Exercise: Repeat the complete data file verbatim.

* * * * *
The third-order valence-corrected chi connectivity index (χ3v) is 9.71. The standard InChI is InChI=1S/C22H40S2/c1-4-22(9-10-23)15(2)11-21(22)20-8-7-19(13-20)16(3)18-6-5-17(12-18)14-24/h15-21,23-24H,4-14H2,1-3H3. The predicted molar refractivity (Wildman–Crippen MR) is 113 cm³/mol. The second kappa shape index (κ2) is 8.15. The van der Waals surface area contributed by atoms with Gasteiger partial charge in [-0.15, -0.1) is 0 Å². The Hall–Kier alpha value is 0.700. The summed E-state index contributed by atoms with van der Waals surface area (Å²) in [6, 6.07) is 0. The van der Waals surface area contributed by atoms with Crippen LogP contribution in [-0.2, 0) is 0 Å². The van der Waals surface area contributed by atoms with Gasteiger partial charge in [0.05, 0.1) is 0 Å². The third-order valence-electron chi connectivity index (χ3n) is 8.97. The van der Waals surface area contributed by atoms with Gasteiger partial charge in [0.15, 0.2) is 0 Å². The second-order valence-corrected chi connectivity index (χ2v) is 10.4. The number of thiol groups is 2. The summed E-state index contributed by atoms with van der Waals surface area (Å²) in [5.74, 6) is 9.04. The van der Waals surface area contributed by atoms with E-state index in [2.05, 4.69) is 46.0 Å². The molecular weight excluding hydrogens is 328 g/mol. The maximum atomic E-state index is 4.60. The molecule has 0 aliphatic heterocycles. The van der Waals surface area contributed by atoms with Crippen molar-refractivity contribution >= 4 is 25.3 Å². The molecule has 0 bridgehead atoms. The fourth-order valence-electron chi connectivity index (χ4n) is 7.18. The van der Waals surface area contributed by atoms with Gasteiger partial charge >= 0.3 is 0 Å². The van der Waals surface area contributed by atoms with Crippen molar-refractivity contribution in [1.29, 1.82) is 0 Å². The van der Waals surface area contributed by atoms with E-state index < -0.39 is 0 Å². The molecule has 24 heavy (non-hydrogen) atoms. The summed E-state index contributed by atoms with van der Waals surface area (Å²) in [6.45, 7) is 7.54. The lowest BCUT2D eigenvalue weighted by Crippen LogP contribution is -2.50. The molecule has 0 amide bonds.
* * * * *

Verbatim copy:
The third-order valence-corrected chi connectivity index (χ3v) is 9.71. The standard InChI is InChI=1S/C22H40S2/c1-4-22(9-10-23)15(2)11-21(22)20-8-7-19(13-20)16(3)18-6-5-17(12-18)14-24/h15-21,23-24H,4-14H2,1-3H3. The predicted molar refractivity (Wildman–Crippen MR) is 113 cm³/mol. The second kappa shape index (κ2) is 8.15. The van der Waals surface area contributed by atoms with Gasteiger partial charge in [-0.15, -0.1) is 0 Å². The Hall–Kier alpha value is 0.700. The summed E-state index contributed by atoms with van der Waals surface area (Å²) in [6, 6.07) is 0. The van der Waals surface area contributed by atoms with Crippen LogP contribution in [-0.2, 0) is 0 Å². The van der Waals surface area contributed by atoms with Gasteiger partial charge in [0.05, 0.1) is 0 Å². The third-order valence-electron chi connectivity index (χ3n) is 8.97. The van der Waals surface area contributed by atoms with Gasteiger partial charge in [0.15, 0.2) is 0 Å². The second-order valence-corrected chi connectivity index (χ2v) is 10.4. The number of thiol groups is 2. The summed E-state index contributed by atoms with van der Waals surface area (Å²) in [5.74, 6) is 9.04. The van der Waals surface area contributed by atoms with E-state index in [2.05, 4.69) is 46.0 Å². The molecular weight excluding hydrogens is 328 g/mol. The maximum atomic E-state index is 4.60. The molecule has 0 aliphatic heterocycles. The van der Waals surface area contributed by atoms with Crippen molar-refractivity contribution >= 4 is 25.3 Å². The molecule has 0 bridgehead atoms. The fourth-order valence-electron chi connectivity index (χ4n) is 7.18. The van der Waals surface area contributed by atoms with Gasteiger partial charge >= 0.3 is 0 Å². The van der Waals surface area contributed by atoms with Crippen molar-refractivity contribution in [1.29, 1.82) is 0 Å². The van der Waals surface area contributed by atoms with E-state index < -0.39 is 0 Å². The molecule has 24 heavy (non-hydrogen) atoms. The summed E-state index contributed by atoms with van der Waals surface area (Å²) in [6.45, 7) is 7.54. The lowest BCUT2D eigenvalue weighted by Crippen LogP contribution is -2.50. The molecule has 0 amide bonds.